Below, we have included a breakdown of the states where we will begin collecting sales tax on certain fees starting June 1, 2019. The location of your business determines whether tax is applicable on the Selling on Amazon fees. The location of the fulfillment center performing the service determines whether tax is applicable on the FBA inventory prep fees. U.S. tax rates typically range between 4% and 10%. State tax rules can change frequently and the information below may become outdated if states make changes to their laws.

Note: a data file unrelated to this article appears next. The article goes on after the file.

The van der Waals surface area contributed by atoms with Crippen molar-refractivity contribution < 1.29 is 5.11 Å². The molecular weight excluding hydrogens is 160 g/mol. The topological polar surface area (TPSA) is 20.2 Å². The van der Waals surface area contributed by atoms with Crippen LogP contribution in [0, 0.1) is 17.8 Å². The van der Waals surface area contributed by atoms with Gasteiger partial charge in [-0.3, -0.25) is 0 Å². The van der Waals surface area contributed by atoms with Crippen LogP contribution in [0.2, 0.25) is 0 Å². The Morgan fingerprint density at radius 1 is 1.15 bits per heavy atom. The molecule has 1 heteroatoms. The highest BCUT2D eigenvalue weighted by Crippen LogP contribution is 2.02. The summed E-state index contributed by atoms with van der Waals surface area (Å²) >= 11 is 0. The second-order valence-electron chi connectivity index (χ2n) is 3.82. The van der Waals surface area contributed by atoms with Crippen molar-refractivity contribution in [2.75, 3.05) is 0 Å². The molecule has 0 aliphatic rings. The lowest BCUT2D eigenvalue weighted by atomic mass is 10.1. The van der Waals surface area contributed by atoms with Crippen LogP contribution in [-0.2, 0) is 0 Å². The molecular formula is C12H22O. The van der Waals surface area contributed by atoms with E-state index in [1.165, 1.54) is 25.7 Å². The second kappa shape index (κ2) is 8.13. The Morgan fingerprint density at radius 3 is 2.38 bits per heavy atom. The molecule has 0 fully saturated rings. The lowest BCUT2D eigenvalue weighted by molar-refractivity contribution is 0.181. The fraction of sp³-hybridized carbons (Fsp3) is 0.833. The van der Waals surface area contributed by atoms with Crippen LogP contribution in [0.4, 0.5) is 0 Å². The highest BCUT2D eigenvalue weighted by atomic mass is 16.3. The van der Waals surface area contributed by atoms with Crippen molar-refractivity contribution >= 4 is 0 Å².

- Amazon is required to collect taxes on Selling on Amazon fees in Connecticut, the District of Columbia, Hawaii, South Dakota or West Virginia, based on each state’s tax rates. Selling on Amazon Fees include the Referral Fee, Subscription Fee, Variable Closing Fee, Per-item Fee, Promotion & Merchandising Fee, Refund Commission Fee, Checkout by Amazon, and Sales Tax Collection Fee. For example, if your business is located in West Virginia, and your sales tax rate is 6.39%, and you sell an item with a total price of $20, which is subject to a 15% referral fee, we will collect and remit a sales tax of $0.19 to comply with state laws (calculated as 6.39% of the referral fee amount of $3.00). If your business is located outside Connecticut, the District of Columbia, Hawaii, South Dakota or West Virginia, we will not collect sales tax on the Selling on Amazon fee you pay.